The Internet can now expand into a much bigger realm than was possible before the worldwide launch of IPv6 (Internet Protocol version 6) on June 6, 2012.
The web most of us use has long relied on IPv4, the circa-1981 Internet Protocol built around 32-bit addresses. This scheme can accommodate approximately 4.3 billion unique addresses worldwide. On a planet where (1) the population now has surpassed 7 billion and (2) many of us now have multiple devices connected to the Web, Internet Protocol version 4 recently has been in dire danger of running out of unique addresses.
IPv6 will fix that problem and offer several important new enhancements, as long as we don’t find ways to expand the Internet to parallel universes or to the people on a few trillion distant planets. IPv6 uses a 128-bit addressing scheme that can accommodate more than 340 trillion trillion trillion unique addresses. So go ahead. Get online with that second iPad, third smart phone or fourth laptop.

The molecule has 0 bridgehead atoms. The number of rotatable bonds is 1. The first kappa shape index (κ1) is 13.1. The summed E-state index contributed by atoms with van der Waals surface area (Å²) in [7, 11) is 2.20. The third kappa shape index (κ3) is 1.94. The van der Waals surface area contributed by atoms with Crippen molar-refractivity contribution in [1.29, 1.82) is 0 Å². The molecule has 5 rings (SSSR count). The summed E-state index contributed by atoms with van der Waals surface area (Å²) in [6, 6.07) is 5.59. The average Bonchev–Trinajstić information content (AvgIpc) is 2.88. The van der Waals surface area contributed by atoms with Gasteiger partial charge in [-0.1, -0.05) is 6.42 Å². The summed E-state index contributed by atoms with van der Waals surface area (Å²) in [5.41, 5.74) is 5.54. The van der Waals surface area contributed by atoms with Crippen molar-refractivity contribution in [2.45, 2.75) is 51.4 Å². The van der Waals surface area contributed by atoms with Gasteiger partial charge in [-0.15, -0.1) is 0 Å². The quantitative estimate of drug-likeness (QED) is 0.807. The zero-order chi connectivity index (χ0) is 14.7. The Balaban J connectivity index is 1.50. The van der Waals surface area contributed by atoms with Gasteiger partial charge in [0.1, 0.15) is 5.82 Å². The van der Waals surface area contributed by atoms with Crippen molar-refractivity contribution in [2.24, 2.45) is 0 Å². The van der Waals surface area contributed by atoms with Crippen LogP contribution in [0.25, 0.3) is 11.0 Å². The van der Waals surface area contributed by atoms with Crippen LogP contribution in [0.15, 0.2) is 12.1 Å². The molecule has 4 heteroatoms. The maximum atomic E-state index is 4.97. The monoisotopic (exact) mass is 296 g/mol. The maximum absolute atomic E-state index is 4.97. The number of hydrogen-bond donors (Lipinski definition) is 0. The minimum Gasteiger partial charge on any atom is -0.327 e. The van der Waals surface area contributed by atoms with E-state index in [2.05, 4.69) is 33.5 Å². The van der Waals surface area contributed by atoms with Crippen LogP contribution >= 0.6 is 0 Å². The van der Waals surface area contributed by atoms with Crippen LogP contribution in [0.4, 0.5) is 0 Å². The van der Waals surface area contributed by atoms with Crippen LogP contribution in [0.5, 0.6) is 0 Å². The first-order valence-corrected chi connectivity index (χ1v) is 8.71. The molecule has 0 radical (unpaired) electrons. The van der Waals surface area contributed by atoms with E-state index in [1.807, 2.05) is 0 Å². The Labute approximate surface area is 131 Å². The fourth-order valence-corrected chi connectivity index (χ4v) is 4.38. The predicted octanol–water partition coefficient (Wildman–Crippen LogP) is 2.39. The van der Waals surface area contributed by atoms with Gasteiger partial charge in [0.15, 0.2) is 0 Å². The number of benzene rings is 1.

IPv4 and IPv6 are now running in a dual stack that supports both addressing schemes. The transition from IPv4 to IPv6 is not seamless, however. A lot of work remains to be done by major Internet service providers (ISPs), web companies, hardware manufacturers, network equipment providers and many others to enable IPv6 on their products and services.
Joseph Davies, author of Understanding IPv6, has been writing about IPv6 since 1999. His new 674-page third edition provides both a detailed overview of IPv6 and a detailed focus on how to implement it, within a limited range of Windows products.
“There are,” he notes, “different versions of the Microsoft IPv6 protocol for Windows….I have chosen to confine the discussion to the IPv6 implementation in Windows Server 2012, Windows Server 2008 R2, Windows Server 2008, Windows 8, Windows 7, and Windows Vista.”
This well-written and well-organized book is not for beginners. Its intended audience includes:
- Windows networking consultants and planners
- Microsoft Windows network administrators
- Microsoft Certified Systems Engineers (MCSEs) and Microsoft Certified Trainers (MCTs)
- General technical staff
- Information technology students
Davies and Microsoft offer downloadable companion content for this book: Microsoft Network Monitor 3.4 (a network sniffer for capturing and viewing frames); and PowerPoint 2007 training slides that can be used along with the book to teach IPv6.
If you need a guide to best practices for using IPv6 in a Windows network, definitely consider getting Understanding IPv6, 3rd Edition.
— Si Dunn